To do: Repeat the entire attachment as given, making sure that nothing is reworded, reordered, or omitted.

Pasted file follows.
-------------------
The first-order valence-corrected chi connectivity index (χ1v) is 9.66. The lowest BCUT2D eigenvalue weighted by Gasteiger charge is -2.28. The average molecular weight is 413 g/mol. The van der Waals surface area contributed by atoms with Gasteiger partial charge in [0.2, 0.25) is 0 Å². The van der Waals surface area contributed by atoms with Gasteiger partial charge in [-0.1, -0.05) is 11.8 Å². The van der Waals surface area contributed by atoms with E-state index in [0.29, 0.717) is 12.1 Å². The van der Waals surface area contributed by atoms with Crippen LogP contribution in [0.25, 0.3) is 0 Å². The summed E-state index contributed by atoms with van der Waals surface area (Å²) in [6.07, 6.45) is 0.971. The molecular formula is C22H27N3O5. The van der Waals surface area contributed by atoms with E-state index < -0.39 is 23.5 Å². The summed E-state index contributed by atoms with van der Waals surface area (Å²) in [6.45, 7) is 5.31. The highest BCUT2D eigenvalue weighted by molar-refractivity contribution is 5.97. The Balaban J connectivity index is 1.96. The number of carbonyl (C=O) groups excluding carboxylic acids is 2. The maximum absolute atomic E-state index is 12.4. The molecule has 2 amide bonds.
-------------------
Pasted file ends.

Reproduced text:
The first-order valence-corrected chi connectivity index (χ1v) is 9.66. The lowest BCUT2D eigenvalue weighted by Gasteiger charge is -2.28. The average molecular weight is 413 g/mol. The van der Waals surface area contributed by atoms with Gasteiger partial charge in [0.2, 0.25) is 0 Å². The van der Waals surface area contributed by atoms with Gasteiger partial charge in [-0.1, -0.05) is 11.8 Å². The van der Waals surface area contributed by atoms with E-state index in [0.29, 0.717) is 12.1 Å². The van der Waals surface area contributed by atoms with Crippen LogP contribution in [0.25, 0.3) is 0 Å². The summed E-state index contributed by atoms with van der Waals surface area (Å²) in [6.07, 6.45) is 0.971. The molecular formula is C22H27N3O5. The van der Waals surface area contributed by atoms with E-state index < -0.39 is 23.5 Å². The summed E-state index contributed by atoms with van der Waals surface area (Å²) in [6.45, 7) is 5.31. The highest BCUT2D eigenvalue weighted by molar-refractivity contribution is 5.97. The Balaban J connectivity index is 1.96. The number of carbonyl (C=O) groups excluding carboxylic acids is 2. The maximum absolute atomic E-state index is 12.4. The molecule has 2 amide bonds.